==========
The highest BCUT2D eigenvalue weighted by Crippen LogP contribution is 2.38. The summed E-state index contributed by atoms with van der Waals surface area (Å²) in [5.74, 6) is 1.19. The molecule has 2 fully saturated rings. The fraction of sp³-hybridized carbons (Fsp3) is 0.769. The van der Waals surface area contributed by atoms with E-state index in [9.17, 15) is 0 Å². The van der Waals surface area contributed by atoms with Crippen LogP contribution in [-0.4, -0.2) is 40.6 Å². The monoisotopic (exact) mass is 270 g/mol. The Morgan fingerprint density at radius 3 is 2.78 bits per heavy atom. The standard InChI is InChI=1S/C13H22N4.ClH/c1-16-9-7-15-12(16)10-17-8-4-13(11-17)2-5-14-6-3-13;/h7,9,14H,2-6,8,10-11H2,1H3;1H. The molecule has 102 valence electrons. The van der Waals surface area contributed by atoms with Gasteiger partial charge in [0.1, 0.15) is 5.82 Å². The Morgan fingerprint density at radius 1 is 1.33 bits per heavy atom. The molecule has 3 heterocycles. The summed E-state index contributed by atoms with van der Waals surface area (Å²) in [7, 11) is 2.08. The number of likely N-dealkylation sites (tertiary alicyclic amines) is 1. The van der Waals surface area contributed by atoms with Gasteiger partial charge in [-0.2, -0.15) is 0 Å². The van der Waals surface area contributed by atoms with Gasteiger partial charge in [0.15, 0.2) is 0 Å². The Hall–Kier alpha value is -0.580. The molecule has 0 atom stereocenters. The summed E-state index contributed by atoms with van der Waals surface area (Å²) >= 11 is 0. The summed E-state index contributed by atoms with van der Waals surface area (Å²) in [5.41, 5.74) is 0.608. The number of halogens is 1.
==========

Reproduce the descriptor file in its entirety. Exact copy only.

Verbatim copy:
The highest BCUT2D eigenvalue weighted by Crippen LogP contribution is 2.38. The summed E-state index contributed by atoms with van der Waals surface area (Å²) in [5.74, 6) is 1.19. The molecule has 2 fully saturated rings. The fraction of sp³-hybridized carbons (Fsp3) is 0.769. The van der Waals surface area contributed by atoms with E-state index in [9.17, 15) is 0 Å². The van der Waals surface area contributed by atoms with Crippen LogP contribution in [-0.4, -0.2) is 40.6 Å². The monoisotopic (exact) mass is 270 g/mol. The Morgan fingerprint density at radius 3 is 2.78 bits per heavy atom. The standard InChI is InChI=1S/C13H22N4.ClH/c1-16-9-7-15-12(16)10-17-8-4-13(11-17)2-5-14-6-3-13;/h7,9,14H,2-6,8,10-11H2,1H3;1H. The molecule has 102 valence electrons. The van der Waals surface area contributed by atoms with Gasteiger partial charge in [0.1, 0.15) is 5.82 Å². The Morgan fingerprint density at radius 1 is 1.33 bits per heavy atom. The molecule has 3 heterocycles. The summed E-state index contributed by atoms with van der Waals surface area (Å²) in [7, 11) is 2.08. The number of likely N-dealkylation sites (tertiary alicyclic amines) is 1. The van der Waals surface area contributed by atoms with Gasteiger partial charge in [-0.2, -0.15) is 0 Å². The van der Waals surface area contributed by atoms with Gasteiger partial charge in [0.15, 0.2) is 0 Å². The Hall–Kier alpha value is -0.580. The molecule has 0 atom stereocenters. The summed E-state index contributed by atoms with van der Waals surface area (Å²) >= 11 is 0. The summed E-state index contributed by atoms with van der Waals surface area (Å²) in [5.41, 5.74) is 0.608. The number of halogens is 1.